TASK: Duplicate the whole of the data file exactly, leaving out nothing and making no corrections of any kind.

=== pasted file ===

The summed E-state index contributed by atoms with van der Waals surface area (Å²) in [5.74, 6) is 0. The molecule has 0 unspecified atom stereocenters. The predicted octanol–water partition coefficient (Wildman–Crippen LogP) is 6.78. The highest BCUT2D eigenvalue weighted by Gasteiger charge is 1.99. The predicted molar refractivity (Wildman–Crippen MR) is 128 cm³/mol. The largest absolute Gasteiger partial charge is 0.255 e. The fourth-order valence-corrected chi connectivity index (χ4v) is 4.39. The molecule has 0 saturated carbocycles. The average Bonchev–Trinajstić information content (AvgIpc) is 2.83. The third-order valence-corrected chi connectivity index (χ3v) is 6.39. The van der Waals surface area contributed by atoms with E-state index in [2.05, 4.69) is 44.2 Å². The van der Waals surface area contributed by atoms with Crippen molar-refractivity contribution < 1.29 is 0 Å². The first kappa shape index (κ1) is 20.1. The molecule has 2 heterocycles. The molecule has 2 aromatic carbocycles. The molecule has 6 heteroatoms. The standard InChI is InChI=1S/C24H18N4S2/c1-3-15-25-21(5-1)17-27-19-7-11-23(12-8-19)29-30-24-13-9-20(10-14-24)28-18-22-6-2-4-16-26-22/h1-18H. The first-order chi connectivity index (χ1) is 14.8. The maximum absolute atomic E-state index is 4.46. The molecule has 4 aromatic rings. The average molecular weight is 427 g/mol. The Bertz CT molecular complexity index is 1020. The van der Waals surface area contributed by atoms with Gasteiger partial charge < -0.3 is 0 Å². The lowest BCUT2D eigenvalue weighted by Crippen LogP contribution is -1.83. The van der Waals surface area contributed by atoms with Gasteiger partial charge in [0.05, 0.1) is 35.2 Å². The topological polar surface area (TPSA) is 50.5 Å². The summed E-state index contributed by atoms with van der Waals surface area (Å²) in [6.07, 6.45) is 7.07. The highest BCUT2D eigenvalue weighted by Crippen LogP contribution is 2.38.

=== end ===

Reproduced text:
The summed E-state index contributed by atoms with van der Waals surface area (Å²) in [5.74, 6) is 0. The molecule has 0 unspecified atom stereocenters. The predicted octanol–water partition coefficient (Wildman–Crippen LogP) is 6.78. The highest BCUT2D eigenvalue weighted by Gasteiger charge is 1.99. The predicted molar refractivity (Wildman–Crippen MR) is 128 cm³/mol. The largest absolute Gasteiger partial charge is 0.255 e. The fourth-order valence-corrected chi connectivity index (χ4v) is 4.39. The molecule has 0 saturated carbocycles. The average Bonchev–Trinajstić information content (AvgIpc) is 2.83. The third-order valence-corrected chi connectivity index (χ3v) is 6.39. The van der Waals surface area contributed by atoms with E-state index in [2.05, 4.69) is 44.2 Å². The van der Waals surface area contributed by atoms with Crippen molar-refractivity contribution < 1.29 is 0 Å². The first kappa shape index (κ1) is 20.1. The molecule has 2 heterocycles. The molecule has 2 aromatic carbocycles. The molecule has 6 heteroatoms. The standard InChI is InChI=1S/C24H18N4S2/c1-3-15-25-21(5-1)17-27-19-7-11-23(12-8-19)29-30-24-13-9-20(10-14-24)28-18-22-6-2-4-16-26-22/h1-18H. The first-order chi connectivity index (χ1) is 14.8. The maximum absolute atomic E-state index is 4.46. The molecule has 4 aromatic rings. The average molecular weight is 427 g/mol. The Bertz CT molecular complexity index is 1020. The van der Waals surface area contributed by atoms with Gasteiger partial charge < -0.3 is 0 Å². The lowest BCUT2D eigenvalue weighted by Crippen LogP contribution is -1.83. The van der Waals surface area contributed by atoms with Gasteiger partial charge in [0.05, 0.1) is 35.2 Å². The topological polar surface area (TPSA) is 50.5 Å². The summed E-state index contributed by atoms with van der Waals surface area (Å²) in [6.07, 6.45) is 7.07. The highest BCUT2D eigenvalue weighted by Crippen LogP contribution is 2.38.